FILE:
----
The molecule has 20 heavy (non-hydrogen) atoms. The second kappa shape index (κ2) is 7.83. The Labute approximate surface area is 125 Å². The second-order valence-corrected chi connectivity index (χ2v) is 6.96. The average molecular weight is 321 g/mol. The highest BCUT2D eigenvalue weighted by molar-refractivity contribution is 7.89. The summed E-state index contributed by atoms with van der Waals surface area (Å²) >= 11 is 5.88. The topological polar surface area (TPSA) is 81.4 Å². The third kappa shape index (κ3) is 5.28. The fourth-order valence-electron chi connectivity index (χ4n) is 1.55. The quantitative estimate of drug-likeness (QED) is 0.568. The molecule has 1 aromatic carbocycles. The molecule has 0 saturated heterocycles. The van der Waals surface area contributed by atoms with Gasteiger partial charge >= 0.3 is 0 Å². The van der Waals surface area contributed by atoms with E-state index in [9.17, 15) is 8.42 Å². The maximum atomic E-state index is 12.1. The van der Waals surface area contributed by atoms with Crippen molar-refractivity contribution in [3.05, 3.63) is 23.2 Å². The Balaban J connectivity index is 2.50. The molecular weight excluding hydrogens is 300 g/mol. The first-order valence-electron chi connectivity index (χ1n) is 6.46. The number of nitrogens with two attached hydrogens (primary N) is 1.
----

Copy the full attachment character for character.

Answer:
The molecule has 20 heavy (non-hydrogen) atoms. The second kappa shape index (κ2) is 7.83. The Labute approximate surface area is 125 Å². The second-order valence-corrected chi connectivity index (χ2v) is 6.96. The average molecular weight is 321 g/mol. The highest BCUT2D eigenvalue weighted by molar-refractivity contribution is 7.89. The summed E-state index contributed by atoms with van der Waals surface area (Å²) >= 11 is 5.88. The topological polar surface area (TPSA) is 81.4 Å². The third kappa shape index (κ3) is 5.28. The fourth-order valence-electron chi connectivity index (χ4n) is 1.55. The quantitative estimate of drug-likeness (QED) is 0.568. The molecule has 1 aromatic carbocycles. The molecule has 0 saturated heterocycles. The van der Waals surface area contributed by atoms with Gasteiger partial charge >= 0.3 is 0 Å². The van der Waals surface area contributed by atoms with E-state index in [9.17, 15) is 8.42 Å². The maximum atomic E-state index is 12.1. The van der Waals surface area contributed by atoms with Crippen molar-refractivity contribution in [3.05, 3.63) is 23.2 Å². The Balaban J connectivity index is 2.50. The molecular weight excluding hydrogens is 300 g/mol. The first-order valence-electron chi connectivity index (χ1n) is 6.46. The number of nitrogens with two attached hydrogens (primary N) is 1.